Stanley voted against the Portland ministry on the address, 26 June, and on 27 July declared his rooted hostility to the militia transfer bill, even though ‘in the present critical circumstances of the country, he was very unwilling to oppose any measures that might be deemed necessary’. He presented peace petitions from Lancashire towns, 22 and 23 Feb., 18 Mar. 1808, but refused requests from their promoters that he move their reference to a committee, arguing that such a step would merely encourage Buonaparte and render peace even less attainable.2 He voted against government on the orders in council, 3 Mar., on Giffard’s appointment the same day and for the Irish Catholics’ petition, 25 May. Under pressure from some of his constituents he introduced a bill designed to make it more difficult for paupers to obtain parish settlements, but it was defeated on its second reading, 19 May 1808, by 114 votes to 11.3 There is no trace of parliamentary activity in 1809, but Stanley voted against the Perceval ministry on the address, 23 Jan., and the Scheldt inquiry, 23 Feb. and 5 Mar. 1810. The Whigs included him in their ‘thick and thin’ adherents, but he only paired with them on the Scheldt, 30 Mar. He voted with opposition on the Regency, 1 and 21 Jan. 1811. His only other recorded votes in his last Parliament were for Catholic relief, 31 May, and for liberty of conscience for Irish militia serving in England, 5 June 1811. He called for delay in proceeding with the cotton wool duty bill, 22 May; unsuccessfully opposed the militia interchange bill, 23 May; presented petitions for relief from the cotton industry, 30 May; secured the appointment of a select committee on them, 5 June, and, on its report, 24 June 1811, expressed his sorrow that it had proved impossible to produce some measure of relief. Stanley, who was listed among opposition absentees from the division on Ireland, 4 Feb. 1812, retired from Parliament at the dissolution because of poor health. He died at Bath, 25 Dec. 1816.4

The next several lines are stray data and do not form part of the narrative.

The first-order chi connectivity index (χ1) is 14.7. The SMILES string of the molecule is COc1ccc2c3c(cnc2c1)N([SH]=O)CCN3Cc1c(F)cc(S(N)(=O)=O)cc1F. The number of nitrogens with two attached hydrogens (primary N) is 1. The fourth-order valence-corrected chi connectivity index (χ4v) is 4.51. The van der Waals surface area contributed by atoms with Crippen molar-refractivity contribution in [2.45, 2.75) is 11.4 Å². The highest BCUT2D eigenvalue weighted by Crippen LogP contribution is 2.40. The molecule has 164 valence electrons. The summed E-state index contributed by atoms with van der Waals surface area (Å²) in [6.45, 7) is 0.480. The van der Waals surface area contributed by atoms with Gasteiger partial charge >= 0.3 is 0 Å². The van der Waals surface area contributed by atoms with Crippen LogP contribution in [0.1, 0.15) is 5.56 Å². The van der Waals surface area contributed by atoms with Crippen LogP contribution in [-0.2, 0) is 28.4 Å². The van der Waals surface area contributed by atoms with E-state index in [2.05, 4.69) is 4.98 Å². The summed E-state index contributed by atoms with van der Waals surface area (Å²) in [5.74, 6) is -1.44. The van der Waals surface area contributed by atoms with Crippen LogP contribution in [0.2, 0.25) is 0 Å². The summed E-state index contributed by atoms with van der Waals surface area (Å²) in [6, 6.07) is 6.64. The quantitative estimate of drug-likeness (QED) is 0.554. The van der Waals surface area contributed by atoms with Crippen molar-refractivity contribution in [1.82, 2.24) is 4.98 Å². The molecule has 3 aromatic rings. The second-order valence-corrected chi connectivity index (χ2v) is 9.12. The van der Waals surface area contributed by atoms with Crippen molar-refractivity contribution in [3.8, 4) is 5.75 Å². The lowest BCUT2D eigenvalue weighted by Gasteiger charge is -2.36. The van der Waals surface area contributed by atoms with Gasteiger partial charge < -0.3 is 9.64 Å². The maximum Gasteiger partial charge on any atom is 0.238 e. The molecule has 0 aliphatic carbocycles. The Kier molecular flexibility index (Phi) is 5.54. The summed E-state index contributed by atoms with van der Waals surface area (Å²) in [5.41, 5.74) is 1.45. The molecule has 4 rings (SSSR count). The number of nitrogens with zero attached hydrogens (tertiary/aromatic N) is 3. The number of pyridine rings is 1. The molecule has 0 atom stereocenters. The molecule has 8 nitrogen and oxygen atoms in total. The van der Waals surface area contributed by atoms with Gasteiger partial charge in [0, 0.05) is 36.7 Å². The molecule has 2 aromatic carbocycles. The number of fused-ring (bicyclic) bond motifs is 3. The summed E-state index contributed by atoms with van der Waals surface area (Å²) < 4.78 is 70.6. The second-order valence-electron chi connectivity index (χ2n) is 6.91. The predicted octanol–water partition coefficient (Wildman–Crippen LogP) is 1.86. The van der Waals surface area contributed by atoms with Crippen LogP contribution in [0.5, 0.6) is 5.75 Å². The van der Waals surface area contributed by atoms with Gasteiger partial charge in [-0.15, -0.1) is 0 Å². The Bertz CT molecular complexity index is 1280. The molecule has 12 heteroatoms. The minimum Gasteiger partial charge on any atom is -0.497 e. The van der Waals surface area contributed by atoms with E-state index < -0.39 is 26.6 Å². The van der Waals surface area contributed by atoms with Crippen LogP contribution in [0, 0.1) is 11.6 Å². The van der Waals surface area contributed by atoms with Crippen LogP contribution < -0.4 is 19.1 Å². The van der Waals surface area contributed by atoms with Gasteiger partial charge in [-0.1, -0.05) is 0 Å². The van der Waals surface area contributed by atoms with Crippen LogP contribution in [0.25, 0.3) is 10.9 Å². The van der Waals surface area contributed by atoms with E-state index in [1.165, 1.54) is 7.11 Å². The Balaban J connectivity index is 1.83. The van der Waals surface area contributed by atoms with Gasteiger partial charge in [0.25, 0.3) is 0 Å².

Ref Volumes: 1790-1820

Author: M. H. Port


  • 1. Farington Diary (Yale ed.), ii. 648; iii. 689; Add. 35393, f. 3.
  • 2. Whitbread mss W1/4190, 4199.
  • 3. Romilly, Mems. ii. 247-8.
  • 4. Gent. Mag. (1816), ii. 626. Manchester School Reg. (Chetham Soc. lxix), i. 81 gives 24 Dec.